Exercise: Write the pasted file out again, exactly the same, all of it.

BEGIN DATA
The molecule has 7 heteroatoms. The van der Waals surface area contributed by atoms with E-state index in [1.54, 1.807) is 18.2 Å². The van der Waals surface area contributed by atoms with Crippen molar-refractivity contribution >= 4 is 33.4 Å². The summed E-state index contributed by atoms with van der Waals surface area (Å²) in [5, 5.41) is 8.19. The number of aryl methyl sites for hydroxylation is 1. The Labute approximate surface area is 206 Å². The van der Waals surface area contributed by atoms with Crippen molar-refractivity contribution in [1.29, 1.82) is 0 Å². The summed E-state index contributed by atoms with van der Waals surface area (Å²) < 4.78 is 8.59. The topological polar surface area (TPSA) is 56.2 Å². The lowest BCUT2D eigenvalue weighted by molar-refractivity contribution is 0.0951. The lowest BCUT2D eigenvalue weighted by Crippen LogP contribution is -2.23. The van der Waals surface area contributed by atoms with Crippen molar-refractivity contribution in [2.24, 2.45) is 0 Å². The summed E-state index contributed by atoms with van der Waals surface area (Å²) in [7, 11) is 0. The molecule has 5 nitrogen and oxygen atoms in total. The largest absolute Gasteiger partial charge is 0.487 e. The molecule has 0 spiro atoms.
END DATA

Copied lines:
The molecule has 7 heteroatoms. The van der Waals surface area contributed by atoms with E-state index in [1.54, 1.807) is 18.2 Å². The van der Waals surface area contributed by atoms with Crippen molar-refractivity contribution >= 4 is 33.4 Å². The summed E-state index contributed by atoms with van der Waals surface area (Å²) in [5, 5.41) is 8.19. The number of aryl methyl sites for hydroxylation is 1. The Labute approximate surface area is 206 Å². The van der Waals surface area contributed by atoms with Crippen molar-refractivity contribution in [1.29, 1.82) is 0 Å². The summed E-state index contributed by atoms with van der Waals surface area (Å²) < 4.78 is 8.59. The topological polar surface area (TPSA) is 56.2 Å². The lowest BCUT2D eigenvalue weighted by molar-refractivity contribution is 0.0951. The lowest BCUT2D eigenvalue weighted by Crippen LogP contribution is -2.23. The van der Waals surface area contributed by atoms with Crippen molar-refractivity contribution in [2.24, 2.45) is 0 Å². The summed E-state index contributed by atoms with van der Waals surface area (Å²) in [7, 11) is 0. The molecule has 5 nitrogen and oxygen atoms in total. The largest absolute Gasteiger partial charge is 0.487 e. The molecule has 0 spiro atoms.